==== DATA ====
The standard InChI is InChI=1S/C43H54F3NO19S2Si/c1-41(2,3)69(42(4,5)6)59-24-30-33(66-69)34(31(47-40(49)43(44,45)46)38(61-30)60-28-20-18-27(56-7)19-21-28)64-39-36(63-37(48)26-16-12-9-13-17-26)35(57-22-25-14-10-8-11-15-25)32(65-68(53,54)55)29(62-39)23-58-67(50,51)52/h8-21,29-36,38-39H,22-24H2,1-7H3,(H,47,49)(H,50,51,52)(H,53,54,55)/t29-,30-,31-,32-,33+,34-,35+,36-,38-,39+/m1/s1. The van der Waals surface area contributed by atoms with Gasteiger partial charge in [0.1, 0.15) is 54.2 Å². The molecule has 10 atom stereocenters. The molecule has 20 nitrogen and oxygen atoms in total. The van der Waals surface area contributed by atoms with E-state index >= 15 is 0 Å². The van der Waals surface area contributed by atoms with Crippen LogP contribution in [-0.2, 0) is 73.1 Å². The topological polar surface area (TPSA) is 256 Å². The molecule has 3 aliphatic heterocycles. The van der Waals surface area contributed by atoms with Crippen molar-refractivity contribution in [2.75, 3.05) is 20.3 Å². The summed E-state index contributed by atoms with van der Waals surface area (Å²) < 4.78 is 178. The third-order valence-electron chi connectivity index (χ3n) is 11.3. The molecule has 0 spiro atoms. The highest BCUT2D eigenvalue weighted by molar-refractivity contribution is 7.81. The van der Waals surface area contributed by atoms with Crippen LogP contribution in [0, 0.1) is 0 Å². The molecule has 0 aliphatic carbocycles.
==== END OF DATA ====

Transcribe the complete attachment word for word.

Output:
The standard InChI is InChI=1S/C43H54F3NO19S2Si/c1-41(2,3)69(42(4,5)6)59-24-30-33(66-69)34(31(47-40(49)43(44,45)46)38(61-30)60-28-20-18-27(56-7)19-21-28)64-39-36(63-37(48)26-16-12-9-13-17-26)35(57-22-25-14-10-8-11-15-25)32(65-68(53,54)55)29(62-39)23-58-67(50,51)52/h8-21,29-36,38-39H,22-24H2,1-7H3,(H,47,49)(H,50,51,52)(H,53,54,55)/t29-,30-,31-,32-,33+,34-,35+,36-,38-,39+/m1/s1. The van der Waals surface area contributed by atoms with Gasteiger partial charge in [0.1, 0.15) is 54.2 Å². The molecule has 10 atom stereocenters. The molecule has 20 nitrogen and oxygen atoms in total. The van der Waals surface area contributed by atoms with E-state index >= 15 is 0 Å². The van der Waals surface area contributed by atoms with Crippen LogP contribution in [-0.2, 0) is 73.1 Å². The topological polar surface area (TPSA) is 256 Å². The molecule has 3 aliphatic heterocycles. The van der Waals surface area contributed by atoms with Crippen molar-refractivity contribution in [2.75, 3.05) is 20.3 Å². The summed E-state index contributed by atoms with van der Waals surface area (Å²) < 4.78 is 178. The third-order valence-electron chi connectivity index (χ3n) is 11.3. The molecule has 0 spiro atoms. The highest BCUT2D eigenvalue weighted by molar-refractivity contribution is 7.81. The van der Waals surface area contributed by atoms with Crippen LogP contribution in [0, 0.1) is 0 Å². The molecule has 0 aliphatic carbocycles.